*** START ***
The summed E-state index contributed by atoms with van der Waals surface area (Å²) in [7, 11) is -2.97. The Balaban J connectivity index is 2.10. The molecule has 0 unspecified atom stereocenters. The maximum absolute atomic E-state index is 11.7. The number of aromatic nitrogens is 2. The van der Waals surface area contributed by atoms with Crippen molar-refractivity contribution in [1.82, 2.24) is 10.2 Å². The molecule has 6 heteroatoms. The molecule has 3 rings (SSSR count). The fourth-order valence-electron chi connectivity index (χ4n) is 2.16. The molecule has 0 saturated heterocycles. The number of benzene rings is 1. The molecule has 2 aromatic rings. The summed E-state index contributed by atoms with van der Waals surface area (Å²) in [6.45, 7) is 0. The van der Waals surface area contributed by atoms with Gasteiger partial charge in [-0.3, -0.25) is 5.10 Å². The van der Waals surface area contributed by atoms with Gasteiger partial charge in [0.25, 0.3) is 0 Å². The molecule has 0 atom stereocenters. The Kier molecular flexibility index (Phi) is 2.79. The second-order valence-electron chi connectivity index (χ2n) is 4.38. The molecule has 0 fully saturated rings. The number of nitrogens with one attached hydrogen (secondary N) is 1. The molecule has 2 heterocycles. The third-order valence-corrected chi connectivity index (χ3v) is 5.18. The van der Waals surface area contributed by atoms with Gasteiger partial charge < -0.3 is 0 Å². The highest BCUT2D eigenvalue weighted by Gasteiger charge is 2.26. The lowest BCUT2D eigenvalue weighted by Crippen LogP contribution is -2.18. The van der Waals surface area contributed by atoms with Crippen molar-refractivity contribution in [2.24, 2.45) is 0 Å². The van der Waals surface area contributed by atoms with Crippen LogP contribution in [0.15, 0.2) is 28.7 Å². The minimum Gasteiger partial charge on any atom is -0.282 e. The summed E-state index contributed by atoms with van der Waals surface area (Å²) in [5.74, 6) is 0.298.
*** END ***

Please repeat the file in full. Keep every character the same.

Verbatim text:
The summed E-state index contributed by atoms with van der Waals surface area (Å²) in [7, 11) is -2.97. The Balaban J connectivity index is 2.10. The molecule has 0 unspecified atom stereocenters. The maximum absolute atomic E-state index is 11.7. The number of aromatic nitrogens is 2. The van der Waals surface area contributed by atoms with Crippen molar-refractivity contribution in [1.82, 2.24) is 10.2 Å². The molecule has 6 heteroatoms. The molecule has 3 rings (SSSR count). The fourth-order valence-electron chi connectivity index (χ4n) is 2.16. The molecule has 0 saturated heterocycles. The number of benzene rings is 1. The molecule has 2 aromatic rings. The summed E-state index contributed by atoms with van der Waals surface area (Å²) in [6.45, 7) is 0. The van der Waals surface area contributed by atoms with Gasteiger partial charge in [-0.3, -0.25) is 5.10 Å². The van der Waals surface area contributed by atoms with Gasteiger partial charge in [0.25, 0.3) is 0 Å². The molecule has 0 atom stereocenters. The Kier molecular flexibility index (Phi) is 2.79. The second-order valence-electron chi connectivity index (χ2n) is 4.38. The molecule has 0 fully saturated rings. The number of nitrogens with one attached hydrogen (secondary N) is 1. The molecule has 2 heterocycles. The third-order valence-corrected chi connectivity index (χ3v) is 5.18. The van der Waals surface area contributed by atoms with Gasteiger partial charge < -0.3 is 0 Å². The highest BCUT2D eigenvalue weighted by Gasteiger charge is 2.26. The lowest BCUT2D eigenvalue weighted by Crippen LogP contribution is -2.18. The van der Waals surface area contributed by atoms with Crippen molar-refractivity contribution in [2.24, 2.45) is 0 Å². The van der Waals surface area contributed by atoms with Crippen LogP contribution in [0.15, 0.2) is 28.7 Å². The minimum Gasteiger partial charge on any atom is -0.282 e. The summed E-state index contributed by atoms with van der Waals surface area (Å²) in [5.74, 6) is 0.298.